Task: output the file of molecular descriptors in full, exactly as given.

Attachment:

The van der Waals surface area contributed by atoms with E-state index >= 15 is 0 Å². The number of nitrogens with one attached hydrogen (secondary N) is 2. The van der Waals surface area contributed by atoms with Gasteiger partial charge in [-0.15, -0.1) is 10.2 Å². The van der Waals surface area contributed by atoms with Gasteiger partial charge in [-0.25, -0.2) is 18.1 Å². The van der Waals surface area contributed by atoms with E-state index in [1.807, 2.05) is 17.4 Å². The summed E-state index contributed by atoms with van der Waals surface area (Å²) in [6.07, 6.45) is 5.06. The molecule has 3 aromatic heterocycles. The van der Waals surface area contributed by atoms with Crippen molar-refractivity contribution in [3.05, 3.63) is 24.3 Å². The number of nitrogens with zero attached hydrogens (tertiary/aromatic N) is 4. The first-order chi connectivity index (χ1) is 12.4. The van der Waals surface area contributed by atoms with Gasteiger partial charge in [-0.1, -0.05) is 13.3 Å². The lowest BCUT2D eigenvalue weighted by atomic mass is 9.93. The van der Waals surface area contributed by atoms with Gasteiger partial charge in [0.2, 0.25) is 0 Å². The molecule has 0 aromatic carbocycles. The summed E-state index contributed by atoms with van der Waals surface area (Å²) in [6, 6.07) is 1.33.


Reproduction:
The van der Waals surface area contributed by atoms with E-state index >= 15 is 0 Å². The number of nitrogens with one attached hydrogen (secondary N) is 2. The van der Waals surface area contributed by atoms with Gasteiger partial charge in [-0.15, -0.1) is 10.2 Å². The van der Waals surface area contributed by atoms with Gasteiger partial charge in [-0.25, -0.2) is 18.1 Å². The van der Waals surface area contributed by atoms with E-state index in [1.807, 2.05) is 17.4 Å². The summed E-state index contributed by atoms with van der Waals surface area (Å²) in [6.07, 6.45) is 5.06. The molecule has 3 aromatic heterocycles. The van der Waals surface area contributed by atoms with Crippen molar-refractivity contribution in [3.05, 3.63) is 24.3 Å². The number of nitrogens with zero attached hydrogens (tertiary/aromatic N) is 4. The first-order chi connectivity index (χ1) is 12.4. The van der Waals surface area contributed by atoms with Gasteiger partial charge in [-0.1, -0.05) is 13.3 Å². The lowest BCUT2D eigenvalue weighted by atomic mass is 9.93. The van der Waals surface area contributed by atoms with Gasteiger partial charge in [0.2, 0.25) is 0 Å². The molecule has 0 aromatic carbocycles. The summed E-state index contributed by atoms with van der Waals surface area (Å²) in [6, 6.07) is 1.33.